The Taxi Driver From Funny Bird

As I shoved my bags into the back seat the taxi driver grumbles that he was just about to pull away, apparently, I had taken so long that he had thought I was a no-show. ‘Sorry I was just putting my shoes on’ I say, which I hope conveys that I couldn’t have left the house any quicker unless I was sitting on the doorstep; looking disdainfully at me he turns the car around; and we head off to the station where I am being dropped this morning. Now bear with me, at the top of the road an extensive programme of works have been carried out, with a roundabout being swapped for traffic lights with pedestrian crossings; some of the lights have plastic hats covering them, and some do not – but none of the lights are connected and so don’t actually work yet.

As we approach the lights to turn right we find that there is quite a bit of traffic also turning right, so far, so expected, and when he can the Taxi driver crawls forward and stops midway across the road. At this point, a man in a White Jeep pulls forward to our left effectively blocking our path. Somehow managing to honk his horn and slap the steering wheel cabbie raises his hands in a gesture of bewilderment and says ‘No’ irate but at normal volume, when White Jeep looks nonplussed he tries again ‘it’s a roundabout’ this he demonstrates by pointing down then twirling his finger around, the bloke looks amused and shrugs.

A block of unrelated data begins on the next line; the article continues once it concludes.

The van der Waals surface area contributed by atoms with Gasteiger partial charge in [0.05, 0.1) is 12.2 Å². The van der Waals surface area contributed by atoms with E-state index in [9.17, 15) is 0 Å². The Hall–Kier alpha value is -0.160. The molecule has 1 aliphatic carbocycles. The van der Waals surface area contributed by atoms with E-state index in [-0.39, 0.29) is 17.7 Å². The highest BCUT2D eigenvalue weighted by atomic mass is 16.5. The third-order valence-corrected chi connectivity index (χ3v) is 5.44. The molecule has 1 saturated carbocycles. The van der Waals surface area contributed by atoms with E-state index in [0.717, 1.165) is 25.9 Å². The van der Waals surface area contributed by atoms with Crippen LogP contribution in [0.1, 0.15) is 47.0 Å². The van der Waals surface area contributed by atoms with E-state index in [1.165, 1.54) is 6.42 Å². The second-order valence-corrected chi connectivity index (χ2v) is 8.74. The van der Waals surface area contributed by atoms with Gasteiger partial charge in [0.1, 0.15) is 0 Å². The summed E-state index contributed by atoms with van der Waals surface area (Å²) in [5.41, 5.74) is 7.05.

As this does not convince White Jeep to reverse out of our way, the cabbie undoes his window and tries again louder ‘Move back, THIS IS A ROUNDABOUT’. However, the provocation of White Jeep’s laughter pushes him suddenly much closer to the edge; and he moves his taxi forward until there can only be a hair’s breadth between him and us. Purple-faced he screams ‘this is a f**king roundabout, the f**king traffic lights are not f**king operational yet, you f**king tosser, get out of the f**king way’ complete with hand signals. This escalation encourages White Jeep to concede, and he moves back leaving the way clear, obviously having decided that the next stage was probably having his tyres slashed before his very eyes, or being dragged from his car and beaten unconsciousness with a rolled up copy of The Sun. I chose to say nothing, having decided it is far too dangerous to be risk comment, and thankfully, the rest of the journey goes without incident.

When I arrive at the office, I retell the story to the gang as everyone is getting settled in for the day; and add that the most shocking bit of the whole experience was that the angriest taxi driver in the world had a Buddhist emblem hanging from his rear-view mirror. Cassie shook her head sadly and said ‘imagine what he would be like if he wasn’t a Buddhist’ while Mags our resident expert says ‘Well, yes, Buddhists are some of the worst, what did you expect?’

As always, let me know what you think

I want to read the book!